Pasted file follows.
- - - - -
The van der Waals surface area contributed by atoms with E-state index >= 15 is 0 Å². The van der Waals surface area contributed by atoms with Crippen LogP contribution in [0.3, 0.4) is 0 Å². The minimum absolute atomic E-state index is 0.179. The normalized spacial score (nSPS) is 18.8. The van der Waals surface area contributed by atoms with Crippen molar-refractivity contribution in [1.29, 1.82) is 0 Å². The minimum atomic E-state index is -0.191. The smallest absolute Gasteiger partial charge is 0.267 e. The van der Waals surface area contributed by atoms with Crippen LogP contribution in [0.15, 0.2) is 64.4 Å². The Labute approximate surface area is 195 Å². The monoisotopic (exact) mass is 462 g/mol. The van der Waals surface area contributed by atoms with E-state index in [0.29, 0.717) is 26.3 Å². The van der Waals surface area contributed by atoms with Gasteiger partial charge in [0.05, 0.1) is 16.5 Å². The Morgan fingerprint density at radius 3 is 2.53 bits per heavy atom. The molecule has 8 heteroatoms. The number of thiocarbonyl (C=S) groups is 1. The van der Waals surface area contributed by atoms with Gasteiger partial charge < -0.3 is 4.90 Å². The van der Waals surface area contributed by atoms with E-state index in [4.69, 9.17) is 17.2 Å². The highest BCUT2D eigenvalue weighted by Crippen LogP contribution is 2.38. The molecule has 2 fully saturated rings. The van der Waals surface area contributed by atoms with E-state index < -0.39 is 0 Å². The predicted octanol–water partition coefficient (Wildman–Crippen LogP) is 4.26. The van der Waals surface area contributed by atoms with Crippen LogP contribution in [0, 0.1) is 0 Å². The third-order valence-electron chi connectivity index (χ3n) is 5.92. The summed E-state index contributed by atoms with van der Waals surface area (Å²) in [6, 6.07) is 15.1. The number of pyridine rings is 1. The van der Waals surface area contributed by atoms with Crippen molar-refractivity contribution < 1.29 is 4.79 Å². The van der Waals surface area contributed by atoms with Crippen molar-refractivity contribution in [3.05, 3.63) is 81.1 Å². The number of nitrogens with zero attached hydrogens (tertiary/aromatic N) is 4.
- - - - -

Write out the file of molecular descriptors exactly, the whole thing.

The van der Waals surface area contributed by atoms with E-state index >= 15 is 0 Å². The van der Waals surface area contributed by atoms with Crippen LogP contribution in [0.3, 0.4) is 0 Å². The minimum absolute atomic E-state index is 0.179. The normalized spacial score (nSPS) is 18.8. The van der Waals surface area contributed by atoms with Crippen molar-refractivity contribution in [1.29, 1.82) is 0 Å². The minimum atomic E-state index is -0.191. The smallest absolute Gasteiger partial charge is 0.267 e. The van der Waals surface area contributed by atoms with Crippen LogP contribution in [0.15, 0.2) is 64.4 Å². The Labute approximate surface area is 195 Å². The monoisotopic (exact) mass is 462 g/mol. The van der Waals surface area contributed by atoms with E-state index in [0.29, 0.717) is 26.3 Å². The van der Waals surface area contributed by atoms with Gasteiger partial charge in [0.05, 0.1) is 16.5 Å². The Morgan fingerprint density at radius 3 is 2.53 bits per heavy atom. The molecule has 8 heteroatoms. The number of thiocarbonyl (C=S) groups is 1. The van der Waals surface area contributed by atoms with Gasteiger partial charge < -0.3 is 4.90 Å². The van der Waals surface area contributed by atoms with E-state index in [4.69, 9.17) is 17.2 Å². The highest BCUT2D eigenvalue weighted by Crippen LogP contribution is 2.38. The molecule has 2 fully saturated rings. The van der Waals surface area contributed by atoms with E-state index < -0.39 is 0 Å². The predicted octanol–water partition coefficient (Wildman–Crippen LogP) is 4.26. The van der Waals surface area contributed by atoms with Crippen LogP contribution in [0, 0.1) is 0 Å². The third-order valence-electron chi connectivity index (χ3n) is 5.92. The summed E-state index contributed by atoms with van der Waals surface area (Å²) in [6, 6.07) is 15.1. The number of pyridine rings is 1. The van der Waals surface area contributed by atoms with Crippen molar-refractivity contribution < 1.29 is 4.79 Å². The van der Waals surface area contributed by atoms with Crippen molar-refractivity contribution in [3.05, 3.63) is 81.1 Å². The number of nitrogens with zero attached hydrogens (tertiary/aromatic N) is 4.